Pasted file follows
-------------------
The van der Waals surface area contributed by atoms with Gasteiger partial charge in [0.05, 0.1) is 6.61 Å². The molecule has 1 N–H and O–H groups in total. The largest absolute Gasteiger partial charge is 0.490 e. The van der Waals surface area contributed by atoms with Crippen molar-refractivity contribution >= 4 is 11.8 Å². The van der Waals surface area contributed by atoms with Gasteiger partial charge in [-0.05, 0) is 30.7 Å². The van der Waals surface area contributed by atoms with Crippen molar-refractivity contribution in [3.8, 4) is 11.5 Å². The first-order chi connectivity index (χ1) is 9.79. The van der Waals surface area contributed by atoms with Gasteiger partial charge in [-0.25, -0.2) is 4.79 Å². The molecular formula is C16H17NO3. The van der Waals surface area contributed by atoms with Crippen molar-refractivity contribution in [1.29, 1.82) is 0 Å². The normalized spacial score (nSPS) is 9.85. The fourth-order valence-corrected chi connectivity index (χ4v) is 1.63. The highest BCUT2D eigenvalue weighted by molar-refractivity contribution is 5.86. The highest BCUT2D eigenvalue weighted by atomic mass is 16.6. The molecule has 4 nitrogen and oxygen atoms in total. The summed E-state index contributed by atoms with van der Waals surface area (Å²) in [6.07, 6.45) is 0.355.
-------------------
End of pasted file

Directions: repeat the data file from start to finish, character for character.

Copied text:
The van der Waals surface area contributed by atoms with Gasteiger partial charge in [0.05, 0.1) is 6.61 Å². The molecule has 1 N–H and O–H groups in total. The largest absolute Gasteiger partial charge is 0.490 e. The van der Waals surface area contributed by atoms with Crippen molar-refractivity contribution >= 4 is 11.8 Å². The van der Waals surface area contributed by atoms with Gasteiger partial charge in [-0.05, 0) is 30.7 Å². The van der Waals surface area contributed by atoms with Crippen molar-refractivity contribution in [3.8, 4) is 11.5 Å². The first-order chi connectivity index (χ1) is 9.79. The van der Waals surface area contributed by atoms with Gasteiger partial charge in [-0.25, -0.2) is 4.79 Å². The molecular formula is C16H17NO3. The van der Waals surface area contributed by atoms with Crippen molar-refractivity contribution in [1.29, 1.82) is 0 Å². The normalized spacial score (nSPS) is 9.85. The fourth-order valence-corrected chi connectivity index (χ4v) is 1.63. The highest BCUT2D eigenvalue weighted by molar-refractivity contribution is 5.86. The highest BCUT2D eigenvalue weighted by atomic mass is 16.6. The molecule has 4 nitrogen and oxygen atoms in total. The summed E-state index contributed by atoms with van der Waals surface area (Å²) in [6.07, 6.45) is 0.355.